We opted for a one ton Sprinter (low roof, short wheelbase.) It is the same length as the GMC, and has tons more room for storage, and even at the smaller height, I can bend my head and stand up inside to change. I carefully considered the MUCH lower hp in the small diesel, and with the help of Andy Thompson calculated torque to pavement (figuring effect of larger differential and smaller tires) and calced it to be within 5 ft/lbs of original Suburban. With the difference in cost between the Sprinter cargo van (ordered from factory with mobility package for windows, lights, aux battery, factory lining to feel like SUV) and the Denali, we found a great Sprinter up fitter to carpet interior, build storage cabinets and change bench, upgrade to thermo sensitive foam, Custom leather , seat heaters, three compartment custom console with built in cooler and 8 usb outlets, custom dash, upgraded stereo, custom bolted in easily removable aluminum racks and additional rear aluminum cabinets, and even a fantastic fan to dry out damp gear and keep car cool while we’re on the water (gotta love that sux battery!) With all our gear onboard and all the build inside, we still have over 4,000 lbs of payload to spare!!

My wife (who does half the driving) is convinced that the Sprinter is more solid than the Suburban (duallys help!) . No question that it handles better not towing than the Suburban.

Towing,We definitely don’t push as hard, but find it plenty powerful as long as we’re not in a hurry. Although we have no prob maintaining Texas speed limits if there are no trucks to pass and we have plenty of clear view stopping distance ahead for our 6.5 ton 50 ft rig, we’ve found that dropping the speed makes a huge towing mpg difference—from 10-11 at 70 plus to 14 or a little better at 60. The 144” wheelbase makes backing into small spaces no problem. We pride ourselves at being able to adjust our final parking spot by as little as an inch of width.

Since my daily car is an original model year 2006 Cayman S, my personal solution to your very particular situation is easy. Keep towing with your Cayenne! Had it been spacious enough to handle our gear (which doesn’t apply to you) I would have opted for that as both personal and tow vehicle combined with zero hesitation

Do the math on purchasing an upper end SUV or pickup and sharing the mileage with your Cayenne. Yes, it will reduce mileage on both vehicles to have two, but your service costs will increase, your warranties (including extended) now running out based on time rather than mileage. Depreciation on two pricey vehicles plus initial cash outlay or double payments for two vehicles, double insurance, plus the time and hassle to maintain both.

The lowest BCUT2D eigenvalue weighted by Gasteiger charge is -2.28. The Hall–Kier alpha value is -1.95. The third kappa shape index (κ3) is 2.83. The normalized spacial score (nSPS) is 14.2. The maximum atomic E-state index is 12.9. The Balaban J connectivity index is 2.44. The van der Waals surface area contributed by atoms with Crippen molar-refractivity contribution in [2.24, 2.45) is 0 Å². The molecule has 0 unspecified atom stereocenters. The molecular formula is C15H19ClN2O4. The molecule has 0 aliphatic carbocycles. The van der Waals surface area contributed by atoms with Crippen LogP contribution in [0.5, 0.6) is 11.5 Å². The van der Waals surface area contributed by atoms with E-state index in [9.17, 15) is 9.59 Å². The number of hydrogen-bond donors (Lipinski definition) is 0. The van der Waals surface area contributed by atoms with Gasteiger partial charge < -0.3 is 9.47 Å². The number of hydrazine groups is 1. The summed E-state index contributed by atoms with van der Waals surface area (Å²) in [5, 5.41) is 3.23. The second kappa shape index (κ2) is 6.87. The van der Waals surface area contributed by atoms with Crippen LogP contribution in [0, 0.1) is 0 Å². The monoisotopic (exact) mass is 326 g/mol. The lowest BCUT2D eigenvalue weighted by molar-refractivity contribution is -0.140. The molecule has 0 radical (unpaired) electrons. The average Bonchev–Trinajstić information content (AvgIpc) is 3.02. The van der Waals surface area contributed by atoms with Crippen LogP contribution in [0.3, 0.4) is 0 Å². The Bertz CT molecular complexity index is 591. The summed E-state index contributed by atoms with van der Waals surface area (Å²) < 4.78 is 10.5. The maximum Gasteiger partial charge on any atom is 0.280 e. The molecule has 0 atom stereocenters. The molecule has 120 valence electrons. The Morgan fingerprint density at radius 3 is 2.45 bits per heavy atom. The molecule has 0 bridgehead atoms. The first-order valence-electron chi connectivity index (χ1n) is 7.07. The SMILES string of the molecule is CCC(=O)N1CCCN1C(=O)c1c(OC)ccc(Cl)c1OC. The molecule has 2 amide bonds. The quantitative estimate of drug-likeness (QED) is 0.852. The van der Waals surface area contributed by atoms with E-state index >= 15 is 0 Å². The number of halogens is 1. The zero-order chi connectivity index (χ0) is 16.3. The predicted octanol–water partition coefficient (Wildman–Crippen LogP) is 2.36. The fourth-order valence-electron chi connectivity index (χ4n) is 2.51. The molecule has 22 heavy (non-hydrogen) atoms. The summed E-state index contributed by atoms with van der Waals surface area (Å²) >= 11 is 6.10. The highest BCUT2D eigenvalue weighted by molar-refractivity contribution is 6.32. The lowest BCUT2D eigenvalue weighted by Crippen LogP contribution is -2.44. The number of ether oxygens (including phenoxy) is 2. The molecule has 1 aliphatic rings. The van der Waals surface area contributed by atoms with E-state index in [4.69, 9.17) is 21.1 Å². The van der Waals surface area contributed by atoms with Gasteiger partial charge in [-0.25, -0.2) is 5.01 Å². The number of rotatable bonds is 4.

Now take that new budget and consider replacing your Cayenne right before Porsche extended warranty wears out and see how those numbers look! Drive a bit slower towing in challenging situations as you’ve learned your vehicle likes.

Enjoy the vehicle you love and replace it with a new one more often!
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Old 04-13-2018, 08:21 PM   #28
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If I were in your situation, I would do two things.

1. Install disc brakes in your Airstream. I just installed them in my 66 Tradewind and I am thrilled with the performance.

2. Take your Porsche to Andy and let him work his magic on it.

I sure do wish I had your Porsche to tow my 66 Tradewind rather than my Tundra. If I had a Caravel I would tow it with my 2015 Golf, my daily driver.

The last thing you need is a big honking truck.

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Old 04-13-2018, 08:59 PM   #29
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BMW X5d

tow my caravel with a BMW X5 diesel and love it for towing and as a daily driver.
the X5d has more torque than an ecoboost, and if you check the track, wheel base and vehicle weight you may be surprised at how close it is to the trucks and domestic suvs.

Quote:
Originally Posted by TouringDan View Post
If I were in your situation, I would do two things.

1. Install disc brakes in your Airstream. I just installed them in my 66 Tradewind and I am thrilled with the performance.

2. Take your Porsche to Andy and let him work his magic on it.

I sure do wish I had your Porsche to tow my 66 Tradewind rather than my Tundra. If I had a Caravel I would tow it with my 2015 Golf, my daily driver.

The last thing you need is a big honking truck.

Dan
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Old 04-13-2018, 09:04 PM   #30
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Lack of good SUV TV info making me crazy - SUV to BIG Truck

The “ big trucks are bad”BS gets old on this forum.Same posters same BS.Same old Can Am propaganda glee club.............,,,,,a 1/2 ,3/4 or 1 ton trucks are all light duty trucks.Lol
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Old 04-13-2018, 09:45 PM   #31
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Why would you buy something that you have to call someone to “work their magic” in order to force the vehicle to tow what you want?
Absolutely an SUV can tow. Absolutely is a more comfy ride but, it is no where near as suited to tow a 27’+ trailer the way a 3/4+ ton truck is!